Rob: Right now no in this country. We will support all of the DRMs that we can but currently not Apple’s fairplay. There are some countries that are testing the limits of that. We imagine some open source guy will take advantage of the code to be able to play the tracks back. Only about 5% of media is actually sold online and when that next 5% comes online, all of the companies involved have a vested interested in owning their piece in the digital media value chain. We think everyone can agree on the Web architecture which is what Songbird proposes.
Allen: What is the technology behind Songbird?
Allen: How does Songbird find audio on my site? Is it with microformats?
Rob: That’s a really good question. The web is actually a plugin to Songbird. The web browser is part of our application. We find the files on your site and we show a web playlist and show the page inside the web browser. We think of the web as a giant media library.
Allen: How are you marketing Songbird?
Rob: We are only on version 0.2 and we are not really ready to market this as a media replacement yet. Our market right now is early-adopters and innovators. We think they are instrumental in making Firefox a success and we are looking to provide the same dynamics in the Songbird community. We made sure it is cross platform and that the extensions are also cross platform. We have a promise of being the Firefox of media players. We are looking for those people who know how exciting it would be to “play the web.”
Allen: You have been out there since Feb, do you believe you have accomplished everything you set out to do by now?
Rob: I would say no, it almost took twice as long as intended to get to 0.2. The Mozilla stack is really great for making Firefox and hasnt been used in making other applications but still has some holes in it that have kind of holding us back. We have 14 engineers in the house and a group who are media player focused and a group who are browser focused. The team is really on flow now and understand how to bring those disciplines together.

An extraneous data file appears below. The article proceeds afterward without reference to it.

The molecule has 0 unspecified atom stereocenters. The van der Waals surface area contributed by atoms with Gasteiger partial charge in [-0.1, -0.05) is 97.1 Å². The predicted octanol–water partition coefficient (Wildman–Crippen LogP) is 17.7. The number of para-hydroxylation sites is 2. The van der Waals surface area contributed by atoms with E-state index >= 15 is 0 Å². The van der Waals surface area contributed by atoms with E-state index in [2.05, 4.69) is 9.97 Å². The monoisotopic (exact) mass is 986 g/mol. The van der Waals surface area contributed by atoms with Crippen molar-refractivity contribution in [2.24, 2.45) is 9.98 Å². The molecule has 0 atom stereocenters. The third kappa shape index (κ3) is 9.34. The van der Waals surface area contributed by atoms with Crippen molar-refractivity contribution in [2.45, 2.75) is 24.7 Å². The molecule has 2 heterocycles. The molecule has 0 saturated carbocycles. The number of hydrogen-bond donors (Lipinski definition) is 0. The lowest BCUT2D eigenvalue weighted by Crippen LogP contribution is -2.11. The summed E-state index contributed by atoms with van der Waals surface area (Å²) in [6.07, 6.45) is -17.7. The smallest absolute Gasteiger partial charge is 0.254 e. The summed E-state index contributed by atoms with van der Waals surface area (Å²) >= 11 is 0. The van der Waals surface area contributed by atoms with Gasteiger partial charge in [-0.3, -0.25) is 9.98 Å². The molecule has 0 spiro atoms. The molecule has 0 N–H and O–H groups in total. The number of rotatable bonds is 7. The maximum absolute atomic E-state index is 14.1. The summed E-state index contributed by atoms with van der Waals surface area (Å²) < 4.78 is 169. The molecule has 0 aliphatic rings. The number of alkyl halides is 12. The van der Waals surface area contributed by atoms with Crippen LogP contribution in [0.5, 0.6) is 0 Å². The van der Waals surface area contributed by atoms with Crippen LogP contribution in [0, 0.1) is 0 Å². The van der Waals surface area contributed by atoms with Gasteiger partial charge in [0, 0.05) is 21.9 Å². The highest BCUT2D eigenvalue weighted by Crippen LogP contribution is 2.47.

Allen: What is the thing that looking back since you started working on this project you wish you had done differently?
Rob: I don’t have too many complaints. The one thing that has always been successful is focusing on user utility, preferably in the form of disruptive innovation. That’s really the path of success. Look for the disruptive innovation and the user innovation and a community-centric development path. The users will remind you of what they need. Really look for ways to really reinvent the problem.
Allen: Are there plans to monetize the product – if so, how?
Rob: So there are a couple of things going on. We know that Firefox is making about $10 million a month with their partnership with Google. We have a similar search bar and we imagine we will do a visual media search partner as well. We also have that left sidebar of essentially bookmarks and we are looking to create a set of those. And there are affiliate service opportunities as well.
There are about 25-30 and the top 3 are reinforcing their silos and we are looking at partnering with the other ones on the list.
Allen: Do you see advertising based models like with video coming into play?
Rob: That’s a really good question. Some will embrace ads and some won’t. Whether that model or other models work, I am not sure, I don’t have a crystal ball. All of these models need to come out and play and be available to the end users.
Allen: What web apps do you use regularly?
Rob: Well I am on a MacBook Pro running Mac OS, Windows and Linux and I switch between them all day. We use 37Signals Basecamp all day, every day. We think its a great way to manage projects on the web and is a great way to coordinate a group. It never feels like it had 100% of the features we need, it has the 80% and we can normally figure out a way for the balance. We love 37Signals Basecamp.
Thanks for participating Rob and thanks to you for reading/listening. I appreciate it! I think Songbird has a bright future ahead of itself as it builds toward the 1.0 version.
If you would like to participate in a conversation on CenterNetworks, or if you have any comments or questions, let me know.